The UK Competition and Markets Authority (CMA), in collaboration with the Financial Conduct Authority (FCA), published a report this week that chastised banks for their poor service and lack of transparency. As part of an ongoing initiative to improve financial services for both consumers and businesses, the government published a report that demands banks improve their services boosting transparency and clarifying costs.
Adam Land, Senior Director at the CMA, said that for the first time, people will be able to better compare banks and the quality of service. Making it easier to gauge your banking products should make it easier to move elsewhere when your bank falls short.
Challenger bank Tandem CEO Ricky Knox called the CMA/FCA action a big step for competition in UK banking;
“It’s crucial that customers have their voices heard and are made aware that there are other options out there.”
New rules require UK Banks to publish information on how likely customers are to recommend their services to friends and family. This also means displaying it in their branches, on their website and apps.
“People should be able to make informed decisions about who they bank with,” says Knox. “Thanks to these new measures you can walk into a bank or look on their website and easily determine the quality of their service, just like you could with a hygiene rating or reviews on TripAdvisor for a restaurant. Customer centricity is no longer just a buzzword and all banks now have to base their business on delivering great service. Challengers like Tandem have the advantage of being oriented around customer need from the start, we’re going to lead the pack.”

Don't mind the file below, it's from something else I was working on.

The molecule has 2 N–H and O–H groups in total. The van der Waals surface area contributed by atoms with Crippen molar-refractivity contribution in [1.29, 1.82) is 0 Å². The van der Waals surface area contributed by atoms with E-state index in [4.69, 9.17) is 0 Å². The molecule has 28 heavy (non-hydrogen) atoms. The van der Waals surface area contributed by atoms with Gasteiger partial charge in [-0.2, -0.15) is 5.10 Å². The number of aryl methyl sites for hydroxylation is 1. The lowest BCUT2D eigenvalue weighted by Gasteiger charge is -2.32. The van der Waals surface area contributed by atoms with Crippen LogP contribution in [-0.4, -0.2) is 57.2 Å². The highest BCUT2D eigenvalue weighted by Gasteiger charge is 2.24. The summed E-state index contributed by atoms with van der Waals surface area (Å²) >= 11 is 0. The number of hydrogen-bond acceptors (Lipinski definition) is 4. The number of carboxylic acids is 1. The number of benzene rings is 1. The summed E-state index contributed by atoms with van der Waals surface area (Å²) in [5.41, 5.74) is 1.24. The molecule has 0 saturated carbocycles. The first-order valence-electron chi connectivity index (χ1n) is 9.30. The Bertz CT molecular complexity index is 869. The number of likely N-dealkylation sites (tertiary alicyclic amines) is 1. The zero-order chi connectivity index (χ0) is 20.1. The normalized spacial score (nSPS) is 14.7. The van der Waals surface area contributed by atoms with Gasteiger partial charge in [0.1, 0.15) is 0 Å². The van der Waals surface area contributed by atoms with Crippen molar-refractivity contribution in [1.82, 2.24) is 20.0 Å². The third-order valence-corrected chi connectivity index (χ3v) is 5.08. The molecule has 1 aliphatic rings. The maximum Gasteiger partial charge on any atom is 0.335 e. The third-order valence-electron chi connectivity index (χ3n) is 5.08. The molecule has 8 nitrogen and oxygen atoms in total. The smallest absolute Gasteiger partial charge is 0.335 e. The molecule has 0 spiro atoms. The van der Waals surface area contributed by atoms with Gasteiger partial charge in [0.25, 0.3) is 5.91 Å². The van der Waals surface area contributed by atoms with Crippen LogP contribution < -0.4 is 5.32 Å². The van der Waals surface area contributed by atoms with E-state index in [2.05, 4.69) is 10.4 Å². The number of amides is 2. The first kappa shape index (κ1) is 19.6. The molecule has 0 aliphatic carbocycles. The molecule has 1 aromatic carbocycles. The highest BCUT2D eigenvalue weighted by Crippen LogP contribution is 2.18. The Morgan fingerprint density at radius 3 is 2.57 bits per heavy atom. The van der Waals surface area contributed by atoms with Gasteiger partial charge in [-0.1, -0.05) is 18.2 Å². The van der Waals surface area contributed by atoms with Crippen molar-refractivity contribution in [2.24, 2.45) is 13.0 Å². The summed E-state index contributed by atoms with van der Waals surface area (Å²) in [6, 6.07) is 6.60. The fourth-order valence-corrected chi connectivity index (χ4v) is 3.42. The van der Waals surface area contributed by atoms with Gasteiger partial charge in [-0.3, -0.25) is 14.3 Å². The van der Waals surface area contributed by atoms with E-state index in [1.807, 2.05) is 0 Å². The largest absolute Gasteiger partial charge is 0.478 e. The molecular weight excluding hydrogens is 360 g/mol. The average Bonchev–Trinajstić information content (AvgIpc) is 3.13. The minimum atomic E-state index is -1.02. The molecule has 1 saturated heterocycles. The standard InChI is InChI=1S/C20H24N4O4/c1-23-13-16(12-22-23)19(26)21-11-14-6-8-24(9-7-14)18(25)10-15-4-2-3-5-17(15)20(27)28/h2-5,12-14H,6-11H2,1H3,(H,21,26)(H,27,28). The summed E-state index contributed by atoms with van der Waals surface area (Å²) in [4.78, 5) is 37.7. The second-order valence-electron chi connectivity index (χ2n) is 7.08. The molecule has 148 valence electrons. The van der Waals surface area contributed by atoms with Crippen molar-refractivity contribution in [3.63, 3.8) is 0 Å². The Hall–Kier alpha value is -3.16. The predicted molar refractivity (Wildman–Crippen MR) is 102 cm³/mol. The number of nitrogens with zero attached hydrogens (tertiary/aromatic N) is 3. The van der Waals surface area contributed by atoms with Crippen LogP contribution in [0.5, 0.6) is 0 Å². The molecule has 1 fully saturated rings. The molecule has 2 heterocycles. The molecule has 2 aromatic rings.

As previously reported, Banks must disclose how often they have had to report security breaches. The GDPR already requires all institutions to report data breaches within 72 hours of detection to the relevant regulator.
“There’s a real risk with legacy systems. People assume that the big banks are best equipped to protect their data, but in some cases it’s actually quite the opposite,” Knox adds. “There are a lot of vulnerabilities. Newer entrants don’t have these outdated structures to contend with: our systems are built from the ground up with data in mind and there aren’t the same risks there.”